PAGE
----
Tuesday, August 30, 2016

Susannah

"If, at the cultural level, we began to view the criminal justice system differently in terms of purpose/goal (using a rehabilitative rather than punitive lens) and shifted our treatment of people who are involved in the system from permanently damaged goods to human beings who are valuable members of society that also happened to break the law, I would be happy."

Who is Susannah Bannon? 
Ph.D. student, feminist, advocate/activist/agitator, teacher, dog-mom, friend, daughter, sister, aunt, smart aleck, idealist, mountain biker, rock climber, nap taker.

So, what are you up to these days?
I just started my second year as a doctoral student at UT, so that keeps me pretty (ridiculously) busy. I’ve recently gotten involved with some non-profit organizations that advocate for reentry programming and the housing and employment of former offenders in Austin and Travis County. In my “free” time I ride my mountain bike whenever I can, hang out with my awesome three-legged dog, Barnaby, and laugh as much as humanly possible.

And what is your current relationship with the criminal justice system?
I’m dedicated to working toward its reform.

I’ve been reading up on gender disparities in sentencing lately. Data and statistics aside, do you feel that your sentence was more or less harsh than it would have been if you were male?
That’s a good question. I received the minimum prison sentences for my crimes. To be fair, I wasn’t doing myself any favors by getting arrested while on probation for a previous crime of the same type (I went to prison for two felony DWIs) and my judge was tired of seeing me in his courtroom. I was fortunate with my sentencing. HOWEVER, I think women in general are always treated differently when charged with any substance abuse-related crimes because they are held to different standards of decorum in our culture. The attitude is kind of like, “How unladylike of you to be an addict/alcoholic/DWI or drug offender!”

Did you feel that there were a lot of women in prison similar to you?
Similar in what sense—in that I have a chemical dependency diagnosis? Yep. That I have a history of trauma and abuse?  Definitely. That I have (still working on this one) low self esteem and struggle to see my own value in the world?  Absolutely.

If you could change one moment in your life prior to entering prison, what moment would it be?
I would have been better to my family. I remember seeing them when they visited me in Harris County Jail before I signed for my time and thinking to myself, “My god, they look so old. And it is thanks to me.” I regret what they endured as a result of my insanity during the height of my alcoholism.

If you could go back to the day you went into prison, what advice would you give yourself?
Don’t let this place/these people (TDCJ/TDCJ employees) define how you think about yourself.

Who was your closest friend in prison?
I had two girls who I would “vent” to, but I mostly kept to myself. My mom was definitely my biggest ally.

What was your darkest day in prison?
About six months into my sentence, a previously undiagnosed health condition (Polycystic Ovarian Syndrome) began to wreak havoc on my body. I sent sick call after sick call, was seen by providers who did not feel my condition required treatment (even though my “boss” had sent me to the clinic because she was concerned about me) and ultimately my family began to call administrators to complain about me not receiving treatment. I was in nearly constant pain, had no energy, my hair was falling out, and yet I was helpless. I was terrified that I was going to die in there. That may sound dramatic, but that was my reality.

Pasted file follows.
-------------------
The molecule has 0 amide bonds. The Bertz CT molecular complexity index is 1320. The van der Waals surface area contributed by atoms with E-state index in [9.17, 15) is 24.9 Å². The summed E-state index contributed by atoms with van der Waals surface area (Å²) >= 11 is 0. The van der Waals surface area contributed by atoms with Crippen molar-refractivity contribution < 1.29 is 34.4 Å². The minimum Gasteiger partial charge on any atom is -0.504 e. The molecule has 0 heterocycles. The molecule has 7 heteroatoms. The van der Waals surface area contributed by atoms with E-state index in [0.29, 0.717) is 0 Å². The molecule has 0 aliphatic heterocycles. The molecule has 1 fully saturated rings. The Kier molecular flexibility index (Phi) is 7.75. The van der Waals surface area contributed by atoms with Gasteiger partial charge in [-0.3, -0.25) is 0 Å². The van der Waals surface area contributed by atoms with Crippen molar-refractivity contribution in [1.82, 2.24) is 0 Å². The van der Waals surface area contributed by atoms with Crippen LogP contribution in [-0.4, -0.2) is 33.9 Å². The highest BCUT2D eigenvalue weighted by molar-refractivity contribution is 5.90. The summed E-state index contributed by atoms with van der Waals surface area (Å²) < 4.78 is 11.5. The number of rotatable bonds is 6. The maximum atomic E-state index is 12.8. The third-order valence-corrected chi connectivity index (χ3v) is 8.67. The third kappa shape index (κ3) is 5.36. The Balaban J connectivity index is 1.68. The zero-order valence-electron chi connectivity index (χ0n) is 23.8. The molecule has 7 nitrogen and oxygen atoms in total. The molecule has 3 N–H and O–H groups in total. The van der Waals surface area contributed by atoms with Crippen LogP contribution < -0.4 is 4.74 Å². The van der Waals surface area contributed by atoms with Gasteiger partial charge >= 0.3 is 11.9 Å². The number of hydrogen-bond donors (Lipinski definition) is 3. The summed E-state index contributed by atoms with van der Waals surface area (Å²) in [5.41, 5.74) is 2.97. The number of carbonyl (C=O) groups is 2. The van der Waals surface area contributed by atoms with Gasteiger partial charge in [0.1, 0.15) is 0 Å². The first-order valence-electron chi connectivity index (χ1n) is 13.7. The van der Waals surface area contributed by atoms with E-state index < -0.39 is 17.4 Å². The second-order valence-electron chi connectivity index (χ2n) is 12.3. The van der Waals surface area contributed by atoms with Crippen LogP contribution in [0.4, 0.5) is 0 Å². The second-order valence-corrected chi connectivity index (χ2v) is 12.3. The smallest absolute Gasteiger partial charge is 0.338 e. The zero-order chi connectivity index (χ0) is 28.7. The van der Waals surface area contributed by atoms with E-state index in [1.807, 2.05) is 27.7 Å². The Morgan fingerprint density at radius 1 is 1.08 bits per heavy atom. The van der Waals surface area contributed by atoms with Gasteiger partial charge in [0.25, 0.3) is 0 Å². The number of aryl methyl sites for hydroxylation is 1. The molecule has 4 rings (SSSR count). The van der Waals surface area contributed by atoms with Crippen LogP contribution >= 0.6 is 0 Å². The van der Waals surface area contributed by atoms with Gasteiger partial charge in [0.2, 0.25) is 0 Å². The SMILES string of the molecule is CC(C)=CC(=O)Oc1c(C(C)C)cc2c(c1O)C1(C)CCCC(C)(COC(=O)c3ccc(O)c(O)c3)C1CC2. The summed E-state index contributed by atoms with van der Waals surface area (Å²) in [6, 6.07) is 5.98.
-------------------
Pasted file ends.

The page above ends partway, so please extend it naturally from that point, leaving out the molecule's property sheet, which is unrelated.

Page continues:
And does any one day you spent in prison stand out brighter than the rest?
On October 1, 2010 I found out I was going home on October 4, 2010. That was a pretty good day.

Did you feel you received resources in prison that helped you prepare for life post-release?
No, I don’t. I got my “street ready papers” so I could identify myself but I did not receive any treatment for my obvious and admitted addiction to alcohol, which was and still is completely ridiculous, in my humble opinion. Sobriety for the addict/alcoholic is a primary determinant of success after prison.

Post-release, what have you found to be the most challenging?
Barriers to employment and housing, without a doubt.

Post-release, is there anything that people say to you/ask you that you wish they wouldn’t?
I don’t mind people asking questions. My hope is that by sharing my story I can help shift the narrative that keeps the formerly incarcerated in a subaltern position in society. I wish people asked more questions of the formerly incarcerated rather then assuming they understand anything about their experiences.  

Thank you so much, Susannah, for sharing your story! 

Full disclosure: the above interview was conducted nearly a year ago. At the time, I was finishing my final year of law school, and The Place Beyond the Bars, unfortunately, was placed on the back-burner. But now that law school is finished (hallelujah!), I'm picking up where I left off. I hope you've enjoyed this series so far. Stick around, because there are plenty more stories to come!

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